NFL: Why Jacksonville to Los Angeles Would Solve Many League Problems

Jacob BornContributor IIINovember 4, 2012

JACKSONVILLE, FL - NOVEMBER 04: Quarterback Blaine Gabbert  #11 of  the Jacksonville Jaguars sets to pass against the Detroit Lions  November 4, 2012 at EverBank Field in Jacksonville, Florida. The Lions won 31 - 14. (Photo by Al Messerschmidt/Getty Images)
Al Messerschmidt/Getty Images

For those of you who may not be watching the Jacksonville Jaguars, which I assume is a lot of you, the team is bad. The team is 1-7, their only win coming against the Indianapolis Colts in Week 3. If the team loses next week, it will be off to the worst start in franchise history. The team is clearly not succeeding, and a move to Los Angeles may be good for the team and the league in the long run. 

Los Angeles approved a stadium plan in late September that would put a $1.5 billion stadium in downtown Los Angeles. It may take up to four years for the stadium and convention center to be completed, but as the article states, a team could play in an existing stadium if it wants to move before the stadium is completed. The San Diego Chargers originally looked to be the front-runners to move, but the Jaguars should not be overlooked.

The Jaguars are a young team in terms of history. The team came into the league in 1995, and have only won two division championships with six total playoff appearances. Its last playoff appearance was in 2007, and the team has yet to reach a conference championship game since 1999.

According to ESPN, the Jaguars have never been higher than 21st in attendance, reaching a low of 30th in 2009. A move to Los Angeles would put the team directly into a large market, and that number would increase dramatically. The team would be able to bring in talent because of its market and could be a contending team.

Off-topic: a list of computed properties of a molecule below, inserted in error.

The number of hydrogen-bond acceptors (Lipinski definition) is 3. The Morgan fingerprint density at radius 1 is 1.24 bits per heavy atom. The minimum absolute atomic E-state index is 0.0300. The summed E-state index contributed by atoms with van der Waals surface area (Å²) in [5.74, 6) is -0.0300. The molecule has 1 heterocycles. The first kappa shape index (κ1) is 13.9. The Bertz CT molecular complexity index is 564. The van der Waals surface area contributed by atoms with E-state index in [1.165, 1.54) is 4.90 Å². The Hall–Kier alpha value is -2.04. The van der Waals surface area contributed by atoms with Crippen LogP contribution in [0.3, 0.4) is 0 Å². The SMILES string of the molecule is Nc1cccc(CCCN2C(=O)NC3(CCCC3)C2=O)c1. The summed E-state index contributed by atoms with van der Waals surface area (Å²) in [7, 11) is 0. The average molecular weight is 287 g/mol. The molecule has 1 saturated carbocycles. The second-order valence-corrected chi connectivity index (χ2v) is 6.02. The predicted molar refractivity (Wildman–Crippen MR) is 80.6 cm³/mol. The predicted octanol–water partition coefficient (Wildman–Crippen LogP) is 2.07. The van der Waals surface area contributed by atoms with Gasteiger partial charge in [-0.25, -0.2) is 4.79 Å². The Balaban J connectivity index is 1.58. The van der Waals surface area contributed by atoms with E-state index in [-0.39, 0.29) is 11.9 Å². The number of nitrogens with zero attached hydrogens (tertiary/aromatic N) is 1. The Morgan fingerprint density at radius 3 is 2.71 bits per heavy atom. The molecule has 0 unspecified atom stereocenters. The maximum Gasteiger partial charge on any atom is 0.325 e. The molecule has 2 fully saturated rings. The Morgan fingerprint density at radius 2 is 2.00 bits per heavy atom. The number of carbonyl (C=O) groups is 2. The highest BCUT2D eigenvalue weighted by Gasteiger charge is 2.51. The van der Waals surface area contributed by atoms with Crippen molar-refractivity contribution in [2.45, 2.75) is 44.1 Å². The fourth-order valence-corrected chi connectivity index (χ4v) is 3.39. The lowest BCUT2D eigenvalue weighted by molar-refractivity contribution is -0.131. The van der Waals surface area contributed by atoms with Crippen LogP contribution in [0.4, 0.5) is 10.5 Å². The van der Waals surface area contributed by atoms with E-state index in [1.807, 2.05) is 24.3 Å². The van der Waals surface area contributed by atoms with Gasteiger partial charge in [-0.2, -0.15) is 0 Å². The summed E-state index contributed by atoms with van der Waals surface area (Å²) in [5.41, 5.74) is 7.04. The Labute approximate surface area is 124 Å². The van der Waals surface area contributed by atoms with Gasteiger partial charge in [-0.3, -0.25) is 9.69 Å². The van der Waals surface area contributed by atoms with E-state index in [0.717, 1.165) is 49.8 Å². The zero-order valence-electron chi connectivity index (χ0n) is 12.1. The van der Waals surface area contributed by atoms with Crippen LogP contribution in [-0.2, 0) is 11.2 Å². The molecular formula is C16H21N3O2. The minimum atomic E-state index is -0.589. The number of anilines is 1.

The move to Los Angeles would also not affect the Jaguars franchise very much. Jacksonville is the smallest market in Florida and would not have a hard time switching allegiances to the Tampa Bay Buccaneers or Miami Dolphins. The franchise has not had roots in the Jacksonville market, meaning that only the younger generation would be affected, and could change easily.

The only negative is that the Jaguars are the only "Big Four" franchise in Jacksonville, and the economic value to the city cannot be unmatched. It would be disappointing for the city, but smart for the league.


Finally, it would fix part of the geographical problems with the NFL's current divisional layout. If the Jaguars were to move to LA, they could move into the NFC West, and the St. Louis Rams would move into the AFC South. The new NFC West would be the LA Jaguars, Arizona Cardinals, Seattle Seahawks and San Francisco 49ers. All of the teams are on the West Coast, and they would be able to build natural rivalries between the four of them.

St. Louis would be the smarter team to move over the Kansas City Chiefs because St. Louis fits into the AFC South better than the Chiefs. The Rams could be rivals with the up-and-coming Colts because the Rams are a team that is trending up too. A rivalry with the Tennessee Titans is a given because of Super Bowl XXXIV, which showcased the two. Houston would still run the division, but that would happen regardless if Jacksonville was there or not. 

A move to Los Angeles would give the Jaguars a better chance to be a competitive team, and it would also fix some problems with the current division layout of the NFL. The Jacksonville fanbase may not like the idea, but it would be the smartest move for the NFL. Do not be surprised if the Los Angeles Jaguars are playing the Seattle Seahawks come 2016.